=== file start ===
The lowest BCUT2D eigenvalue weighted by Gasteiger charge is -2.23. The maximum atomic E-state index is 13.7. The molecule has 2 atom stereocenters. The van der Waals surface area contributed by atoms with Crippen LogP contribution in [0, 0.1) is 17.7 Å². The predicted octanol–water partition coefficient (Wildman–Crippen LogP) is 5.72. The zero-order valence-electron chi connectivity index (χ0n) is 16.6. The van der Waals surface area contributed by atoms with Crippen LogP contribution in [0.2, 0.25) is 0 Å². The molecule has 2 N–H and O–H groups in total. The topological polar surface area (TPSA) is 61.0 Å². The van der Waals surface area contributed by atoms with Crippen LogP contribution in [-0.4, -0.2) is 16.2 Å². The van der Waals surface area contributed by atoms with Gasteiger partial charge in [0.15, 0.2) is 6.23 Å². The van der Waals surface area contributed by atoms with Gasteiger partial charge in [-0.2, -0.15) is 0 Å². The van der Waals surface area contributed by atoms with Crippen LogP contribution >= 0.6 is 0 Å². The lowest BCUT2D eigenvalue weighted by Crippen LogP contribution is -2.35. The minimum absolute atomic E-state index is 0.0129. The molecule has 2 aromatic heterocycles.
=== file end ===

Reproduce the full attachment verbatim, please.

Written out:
The lowest BCUT2D eigenvalue weighted by Gasteiger charge is -2.23. The maximum atomic E-state index is 13.7. The molecule has 2 atom stereocenters. The van der Waals surface area contributed by atoms with Crippen LogP contribution in [0, 0.1) is 17.7 Å². The predicted octanol–water partition coefficient (Wildman–Crippen LogP) is 5.72. The zero-order valence-electron chi connectivity index (χ0n) is 16.6. The van der Waals surface area contributed by atoms with Crippen LogP contribution in [0.2, 0.25) is 0 Å². The molecule has 2 N–H and O–H groups in total. The topological polar surface area (TPSA) is 61.0 Å². The van der Waals surface area contributed by atoms with Crippen LogP contribution in [-0.4, -0.2) is 16.2 Å². The van der Waals surface area contributed by atoms with Gasteiger partial charge in [0.15, 0.2) is 6.23 Å². The van der Waals surface area contributed by atoms with Gasteiger partial charge in [-0.2, -0.15) is 0 Å². The van der Waals surface area contributed by atoms with Crippen LogP contribution >= 0.6 is 0 Å². The lowest BCUT2D eigenvalue weighted by Crippen LogP contribution is -2.35. The minimum absolute atomic E-state index is 0.0129. The molecule has 2 aromatic heterocycles.